Winter is the perfect time to explore the natural stone shelters where native Arkansans once lived
Preserve Arkansas, the statewide nonprofit formerly known as the Arkansas Historic Preservation Alliance, has released its annual list of Arkansas's Most Endangered Places — places with historic and architecturally significant features that are deteriorating or otherwise being neglected or in danger of demolition or being inappropriately developed. Preserve Arkansas also once again billed the George Mann-designed Worthen Bank/KATV building, which could figure into the evolving plans of the Little Rock Technology Park, as "One Worth Watching." The Mosaic State Temple Building, the former state headquarters of the Mosaic Templars fraternal organization, got the same designation. It's for sale and would be a fitting addition to the Mosaic Templars Cultural Center next door, but the state has been unwilling to purchase it.
Goodwin Field Terminal
El Dorado, Union County
Built in 1948
The El Dorado Airport Commission has already approved demolition of this hybrid Art Deco/Art Moderne air terminal, which is in need of repairs and updates. The final decision rests with the El Dorado City Council.
Uniontown, Crawford County
This home, located near the Oklahoma border, was built in phases, first as a rectangular single-story. Later, a new owner added three rooms, one and a half stories, a cross-gable roof and a wraparound porch. The Marshall family, which acquired the house in 1918, added yet another porch. Marshall descendants want to preserve the house, but need help.
Little Rock, Pulaski County
Gloria Ray, one of the Little Rock Nine, grew up here as the daughter of the first two African-American employees of the Arkansas Agricultural Extension Service. Two adjacent homes have been demolished and the Ray House has been vacant for many years.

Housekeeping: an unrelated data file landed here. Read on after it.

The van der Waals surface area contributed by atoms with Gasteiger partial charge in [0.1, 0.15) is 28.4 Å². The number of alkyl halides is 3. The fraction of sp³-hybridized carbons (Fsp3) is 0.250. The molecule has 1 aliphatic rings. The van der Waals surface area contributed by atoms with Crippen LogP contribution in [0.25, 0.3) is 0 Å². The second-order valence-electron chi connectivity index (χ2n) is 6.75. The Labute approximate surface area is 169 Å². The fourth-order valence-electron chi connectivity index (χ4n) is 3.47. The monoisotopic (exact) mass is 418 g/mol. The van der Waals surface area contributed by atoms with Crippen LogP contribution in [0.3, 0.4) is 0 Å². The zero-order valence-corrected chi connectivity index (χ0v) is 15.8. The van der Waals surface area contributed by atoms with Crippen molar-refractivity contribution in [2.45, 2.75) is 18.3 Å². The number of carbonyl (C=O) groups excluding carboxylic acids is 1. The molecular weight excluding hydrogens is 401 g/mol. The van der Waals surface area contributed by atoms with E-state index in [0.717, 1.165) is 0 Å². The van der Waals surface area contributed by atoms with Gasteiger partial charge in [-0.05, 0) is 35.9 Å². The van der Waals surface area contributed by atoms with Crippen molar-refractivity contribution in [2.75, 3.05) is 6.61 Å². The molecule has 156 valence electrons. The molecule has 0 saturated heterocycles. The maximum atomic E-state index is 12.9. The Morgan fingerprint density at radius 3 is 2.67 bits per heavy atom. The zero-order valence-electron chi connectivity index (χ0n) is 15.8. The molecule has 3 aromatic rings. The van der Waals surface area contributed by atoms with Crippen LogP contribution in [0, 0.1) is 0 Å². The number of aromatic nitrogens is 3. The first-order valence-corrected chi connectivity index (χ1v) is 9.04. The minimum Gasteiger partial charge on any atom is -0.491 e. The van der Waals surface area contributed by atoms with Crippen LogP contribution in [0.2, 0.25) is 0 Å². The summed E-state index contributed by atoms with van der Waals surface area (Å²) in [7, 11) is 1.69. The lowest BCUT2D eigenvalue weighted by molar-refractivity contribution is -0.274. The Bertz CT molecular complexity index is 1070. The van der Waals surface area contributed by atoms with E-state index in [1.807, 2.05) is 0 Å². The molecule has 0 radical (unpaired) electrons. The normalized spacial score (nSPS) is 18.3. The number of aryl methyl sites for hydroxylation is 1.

Sweet Home Chapel
Mount Ida vicinity, Montgomery County
The roof and foundation have deteriorated on this 100-year-old chapel. Its owners hope to preserve it, but lack the required resources.
Warren and Ouachita Depot
Warren, Bradley County
This rail depot was served by the shortline Warren and Ouachita Valley Railway, which carried logs, lumber and passengers. Deeded to the city in 2014, the long-inactive building has been vandalized and much of it has rotted. The local Chamber of Commerce would like to restore it, but funds are limited.
Union Chapel Community Center
Springfield, Conway County
This stone-clad building in Conway County started its life as a three-teacher school associated with Union Chapel, a church founded just after the Civil War by African Americans. Later, it hosted picnics, fish fries and such as a community center. It's since fallen into disrepair.
National Guard Armory (Sonny Alston Youth Center)
Clarksville, Johnson County
After the Clarksville City Council voted not to pursue funding through the Arkansas Historic Preservation Program to maintain this armory-turned-youth center, public outcry encouraged the mayor to appoint a committee to study funding options.